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Monitor Sinking off Hatteras
This nightmare would be played out again--fatally--on the last day of 1862 when Monitor’s pumps failed to stem the incoming seas and John Ericsson’s ironclad pioneer plunged to the bottom off Cape Hatteras with the loss of several crewmen.
I should point out that even the fuel that fired an ironclad’s boilers was a threat. Coal, while not a new fuel used by the Navy, had the potential of becoming a silent killer. Fossil fuels require proper ventilation and this concept was not yet adequately understood by Civil War engineers. Untold casualties, some fatal, occurred when crewmen either loaded wet bituminous coal in below-deck bunkers or bilge water contaminated the fuel.
Both the Mississippi Squadron and the South Atlantic Blockading Squadron reported a number of cases of sailors being discovered either dead or unconscious below deck. The more fortunate were revived when exposed to the fresh air. Besides unconsciousness, surgeons described their patients as what today we would call cyanotic–the blueness of the skin caused by oxygen starvation--with foreheads and eyelids markedly swollen. Similar cases reported aboard a coal-fired ship in 1913 recognized the problem as carbon monoxide poisoning. We now know that wet, unventilated coal produces high levels of that dangerous gas.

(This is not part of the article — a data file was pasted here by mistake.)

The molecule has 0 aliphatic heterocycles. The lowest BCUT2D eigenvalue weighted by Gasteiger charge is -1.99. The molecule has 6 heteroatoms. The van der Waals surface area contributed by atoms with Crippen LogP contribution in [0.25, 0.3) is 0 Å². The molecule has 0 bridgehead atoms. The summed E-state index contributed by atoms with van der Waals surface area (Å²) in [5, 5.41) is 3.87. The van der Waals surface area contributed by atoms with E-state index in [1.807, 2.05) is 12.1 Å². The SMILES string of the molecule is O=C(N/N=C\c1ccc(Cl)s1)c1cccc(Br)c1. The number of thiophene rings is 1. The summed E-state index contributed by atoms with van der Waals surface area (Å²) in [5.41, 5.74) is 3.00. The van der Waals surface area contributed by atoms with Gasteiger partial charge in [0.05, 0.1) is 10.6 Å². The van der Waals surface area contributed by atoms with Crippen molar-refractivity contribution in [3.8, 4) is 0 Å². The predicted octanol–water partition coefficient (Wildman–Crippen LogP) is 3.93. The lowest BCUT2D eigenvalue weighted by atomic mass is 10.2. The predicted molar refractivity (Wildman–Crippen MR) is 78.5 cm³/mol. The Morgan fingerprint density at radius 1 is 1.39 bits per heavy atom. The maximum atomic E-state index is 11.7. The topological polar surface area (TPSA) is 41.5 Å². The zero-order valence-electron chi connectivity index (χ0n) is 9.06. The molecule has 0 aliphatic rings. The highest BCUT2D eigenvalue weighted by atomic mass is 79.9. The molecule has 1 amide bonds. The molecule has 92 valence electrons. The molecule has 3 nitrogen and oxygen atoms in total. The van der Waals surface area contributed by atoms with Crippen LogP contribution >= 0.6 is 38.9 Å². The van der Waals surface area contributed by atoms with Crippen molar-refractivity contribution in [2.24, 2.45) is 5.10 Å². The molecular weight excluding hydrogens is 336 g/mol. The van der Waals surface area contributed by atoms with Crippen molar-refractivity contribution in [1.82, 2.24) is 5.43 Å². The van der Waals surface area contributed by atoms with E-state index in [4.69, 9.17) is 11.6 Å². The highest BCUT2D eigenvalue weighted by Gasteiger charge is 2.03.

Indeed, there were significant differences in warfare once ironclads came into their own. Naval guns up to the middle of the 19th century had an effective range of only about a mile and a half. These were the smoothbores throwing balls weighing 24 and 32 pounds. The strategy therefore called for close in fighting terminated by boarding parties and hand-to-hand combat.